Inspired by New Zealand Landscapes
How I began with Digital
My first camera was the Olympus OM1, loaned by a friend when I was a university student. More than 30 years later, after a session of looking at old family prints and slides, my daughter asked why I no longer made pictures. Her question put me in touch with how much I missed photography, and with a barrier that was holding me back. I felt daunted by the prospect of learning how to use a digital camera and process the images. As she surely intended, my daughter’s question was the push I needed to give digital photography a try.
For my birthday that year, my family gave me a Canon PowerShot SX200 IS, a fancy point-and-shoot that could be used manually. I carried it 24/7, and made my social media debut on Aminus3, a wonderful, international photo-a-day community. The Aminus3 format inspired me to take pictures every day, and to seek inspiration and guidance from other photographers. I soon found myself wishing for a camera that could take better quality images.
Not wanting to give up the small size of the Powershot, I started researching the options, and learned about the new mirrorless cameras. In 2011, I bought a Lumix DMC-G3, but wasn’t happy with the LCD screen. In 2013, a friend showed me his Olympus OMD EM-5. I loved the retro look — so like the OM1 – but the deciding factor was the far superior touch screen and mode selection dial. Other huge pluses were the weather sealing and compatibility with my existing lenses. After my first session with the Oly, I was hooked, and even more so when I experimented with vintage lenses like the 55mm Asahi Takumar f/1.8.
But then, the unexpected happened. Only a few months later, I switched from working freelance in New Zealand to full-time employment based in Laos, and my daily photography routines fell apart. I had a much better camera, but wasn’t taking pictures.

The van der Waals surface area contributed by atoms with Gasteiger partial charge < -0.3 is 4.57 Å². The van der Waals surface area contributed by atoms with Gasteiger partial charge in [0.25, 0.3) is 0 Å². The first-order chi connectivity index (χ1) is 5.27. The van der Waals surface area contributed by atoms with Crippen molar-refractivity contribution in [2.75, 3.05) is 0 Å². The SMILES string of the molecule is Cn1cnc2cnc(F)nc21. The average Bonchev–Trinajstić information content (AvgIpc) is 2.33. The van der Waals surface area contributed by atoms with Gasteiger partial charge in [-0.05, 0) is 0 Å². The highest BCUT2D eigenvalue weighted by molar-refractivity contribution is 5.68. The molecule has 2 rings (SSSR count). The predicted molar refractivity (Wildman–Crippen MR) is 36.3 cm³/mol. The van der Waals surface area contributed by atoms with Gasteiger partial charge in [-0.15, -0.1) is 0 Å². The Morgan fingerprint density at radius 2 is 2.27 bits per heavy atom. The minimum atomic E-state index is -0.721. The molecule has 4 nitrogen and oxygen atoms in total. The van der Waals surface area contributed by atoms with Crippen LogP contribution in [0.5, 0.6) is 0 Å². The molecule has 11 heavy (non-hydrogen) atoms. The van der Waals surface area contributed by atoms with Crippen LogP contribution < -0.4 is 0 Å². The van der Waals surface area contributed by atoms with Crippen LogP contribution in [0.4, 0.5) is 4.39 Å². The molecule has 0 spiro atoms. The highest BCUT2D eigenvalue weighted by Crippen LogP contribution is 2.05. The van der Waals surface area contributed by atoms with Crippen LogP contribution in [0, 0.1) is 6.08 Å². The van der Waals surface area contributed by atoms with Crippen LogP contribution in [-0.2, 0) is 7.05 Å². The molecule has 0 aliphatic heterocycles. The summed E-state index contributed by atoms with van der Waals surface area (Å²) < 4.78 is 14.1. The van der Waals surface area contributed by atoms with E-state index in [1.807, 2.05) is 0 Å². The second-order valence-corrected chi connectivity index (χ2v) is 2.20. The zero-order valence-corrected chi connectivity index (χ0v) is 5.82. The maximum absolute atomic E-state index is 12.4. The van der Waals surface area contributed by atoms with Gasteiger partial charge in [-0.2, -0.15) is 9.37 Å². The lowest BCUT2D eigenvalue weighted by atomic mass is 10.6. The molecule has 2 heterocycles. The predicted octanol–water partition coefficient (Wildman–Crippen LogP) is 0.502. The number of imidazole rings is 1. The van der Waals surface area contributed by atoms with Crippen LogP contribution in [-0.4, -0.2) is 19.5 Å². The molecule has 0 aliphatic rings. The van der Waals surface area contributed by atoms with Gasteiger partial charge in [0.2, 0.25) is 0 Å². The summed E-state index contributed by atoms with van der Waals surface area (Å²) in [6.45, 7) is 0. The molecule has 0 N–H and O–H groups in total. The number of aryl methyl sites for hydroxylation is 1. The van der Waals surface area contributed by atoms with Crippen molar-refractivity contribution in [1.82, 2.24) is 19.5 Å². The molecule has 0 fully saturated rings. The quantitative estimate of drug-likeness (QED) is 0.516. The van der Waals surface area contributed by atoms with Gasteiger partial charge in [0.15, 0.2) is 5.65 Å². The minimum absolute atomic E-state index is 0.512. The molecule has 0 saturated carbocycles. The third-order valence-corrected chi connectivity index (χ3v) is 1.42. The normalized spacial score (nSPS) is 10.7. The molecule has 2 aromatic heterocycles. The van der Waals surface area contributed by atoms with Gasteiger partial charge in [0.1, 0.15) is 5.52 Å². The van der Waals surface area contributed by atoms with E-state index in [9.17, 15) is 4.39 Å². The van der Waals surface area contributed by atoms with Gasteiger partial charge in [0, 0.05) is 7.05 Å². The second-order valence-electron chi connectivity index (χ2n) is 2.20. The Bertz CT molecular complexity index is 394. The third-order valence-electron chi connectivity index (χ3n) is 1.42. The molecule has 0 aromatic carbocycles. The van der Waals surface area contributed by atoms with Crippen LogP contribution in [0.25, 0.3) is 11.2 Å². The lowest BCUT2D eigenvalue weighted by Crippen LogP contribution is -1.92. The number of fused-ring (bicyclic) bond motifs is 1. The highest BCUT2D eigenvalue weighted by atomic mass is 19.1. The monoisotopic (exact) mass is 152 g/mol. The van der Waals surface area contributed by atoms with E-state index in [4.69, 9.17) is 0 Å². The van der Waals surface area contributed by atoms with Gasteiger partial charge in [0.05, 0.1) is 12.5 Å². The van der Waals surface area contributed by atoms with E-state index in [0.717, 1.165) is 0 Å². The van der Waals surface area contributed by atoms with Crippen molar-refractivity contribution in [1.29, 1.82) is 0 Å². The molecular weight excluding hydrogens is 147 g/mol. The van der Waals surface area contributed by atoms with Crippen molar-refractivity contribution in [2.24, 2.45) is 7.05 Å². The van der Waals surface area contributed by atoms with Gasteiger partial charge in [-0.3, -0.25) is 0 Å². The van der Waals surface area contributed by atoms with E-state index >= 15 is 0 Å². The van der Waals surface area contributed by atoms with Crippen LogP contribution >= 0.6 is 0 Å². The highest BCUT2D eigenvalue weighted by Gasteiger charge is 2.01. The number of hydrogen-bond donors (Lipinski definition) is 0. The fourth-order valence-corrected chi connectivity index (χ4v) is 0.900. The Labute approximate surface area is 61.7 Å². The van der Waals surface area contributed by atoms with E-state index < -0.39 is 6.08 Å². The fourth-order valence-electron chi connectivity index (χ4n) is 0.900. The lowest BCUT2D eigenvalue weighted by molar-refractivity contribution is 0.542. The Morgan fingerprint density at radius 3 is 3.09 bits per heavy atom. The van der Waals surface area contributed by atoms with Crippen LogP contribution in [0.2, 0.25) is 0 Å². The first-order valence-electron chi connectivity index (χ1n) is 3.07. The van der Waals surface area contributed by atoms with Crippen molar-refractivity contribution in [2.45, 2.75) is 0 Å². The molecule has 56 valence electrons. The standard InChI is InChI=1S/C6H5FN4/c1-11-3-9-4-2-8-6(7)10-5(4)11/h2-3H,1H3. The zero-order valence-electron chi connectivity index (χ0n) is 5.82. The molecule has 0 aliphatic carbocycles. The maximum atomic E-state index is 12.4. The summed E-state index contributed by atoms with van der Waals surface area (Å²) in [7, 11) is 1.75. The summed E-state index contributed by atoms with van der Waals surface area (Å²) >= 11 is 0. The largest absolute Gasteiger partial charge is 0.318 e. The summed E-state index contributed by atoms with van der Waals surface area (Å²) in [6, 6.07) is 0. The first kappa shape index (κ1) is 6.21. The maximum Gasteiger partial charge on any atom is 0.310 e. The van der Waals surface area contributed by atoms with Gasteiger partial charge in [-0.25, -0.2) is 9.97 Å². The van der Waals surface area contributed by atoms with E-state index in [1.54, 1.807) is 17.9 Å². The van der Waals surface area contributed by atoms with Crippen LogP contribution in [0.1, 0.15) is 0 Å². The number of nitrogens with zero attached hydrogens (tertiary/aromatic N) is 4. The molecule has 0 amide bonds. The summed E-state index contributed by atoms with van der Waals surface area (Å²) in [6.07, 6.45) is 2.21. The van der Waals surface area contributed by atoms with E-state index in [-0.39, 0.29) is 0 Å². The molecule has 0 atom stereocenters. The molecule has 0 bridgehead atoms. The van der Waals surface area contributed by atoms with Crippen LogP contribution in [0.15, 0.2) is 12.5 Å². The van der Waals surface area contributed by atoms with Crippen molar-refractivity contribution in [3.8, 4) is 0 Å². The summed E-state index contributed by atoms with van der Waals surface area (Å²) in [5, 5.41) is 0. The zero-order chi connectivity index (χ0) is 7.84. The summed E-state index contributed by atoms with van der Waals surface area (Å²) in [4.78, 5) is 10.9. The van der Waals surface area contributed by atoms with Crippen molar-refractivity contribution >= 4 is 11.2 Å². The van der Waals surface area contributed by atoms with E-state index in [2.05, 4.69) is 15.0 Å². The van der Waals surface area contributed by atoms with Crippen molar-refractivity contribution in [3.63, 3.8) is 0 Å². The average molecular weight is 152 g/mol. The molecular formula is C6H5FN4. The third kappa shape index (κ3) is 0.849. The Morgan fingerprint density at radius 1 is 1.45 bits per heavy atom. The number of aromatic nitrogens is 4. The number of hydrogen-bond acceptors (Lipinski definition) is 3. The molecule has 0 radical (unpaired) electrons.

A couple of years later I returned to NZ, intending to pick up the camera, but again, something was holding me back. I was out of practice and felt like a complete novice. Then in Sept 2017, I saw a double exhibition of photographs and paintings. The first part featured more than 50 works in different media by renowned and emerging artists, commissioned by the Department of Conservation. The second part celebrated New Zealand photography. The photographed images were especially magical, and l knew it was time to put aside excuses and make pictures again.
In 2018, I splurged on an Olympus OMD E-M1, and invested in my first digital prime lenses, the Olympus M.Zuiko 17mm f1.8 and the Panasonic/Leica 25mm f1.4 Summilux. I also began a year-long course offered by Photography Institute New Zealand. The most challenging assignments for me so far have been on still life and portraiture. Arranging people and things and using artificial lighting to photograph them forced me to leave my comfort zone way behind.
I began learning post-processing in 2011, using Aperture. After Apple nixed it in 2014, I began to look for an alternative, and eventually settled on Luminar. After waiting three years for the promised digital asset management system, I’m delighted that Luminar with Libraries has finally made its debut.
My Photography Streams
My photography has three main streams. I make pictures at home, often returning to favourite spots again and again to capture their changing moods. I live in Nelson, New Zealand at the top of the South Island, a region blessed with beautiful places. To the east, we have the Marlborough Sounds, ancient sunken river valleys now filled with the waters of the Pacific Ocean. Golden Bay lies to the north; a paradise of pristine beaches, rugged mountains, and scenic river valleys. To the west stretches a wildly beautiful coastline and the huge Kahurangi wilderness, New Zealand’s second largest National Park.
The South Island has 13 long distance bike trails. I live a couple of kilometres from the newest one, the Great Taste Trail. It wends through vineyards, villages, and along the coast and is very handy for riding to our local beach.
Nelson’s harbour, called the Haven, is protected by a natural boulder bank. When Nelson was first settled, ships sailed into the Haven through the narrow, treacherous channel between “the rock” and the boulder bank. The Fifeshire was wrecked on “the rock” in 1842, and has been called Fifeshire Rock ever since.
Fifeshire Rock has inspired artists and photographers since the Nelson settlement began. It can be viewed from Nelson’s Rocks Road, or from the Port Hills rising above the coastline.
This is a view of Rocks Road at sunset. It’s one of only two routes into Nelson from the neighbouring towns of Stoke and Richmond, so traffic can be bumper to bumper in the morning and evening, but it’s hard to complain about spending five or ten minutes looking at the views.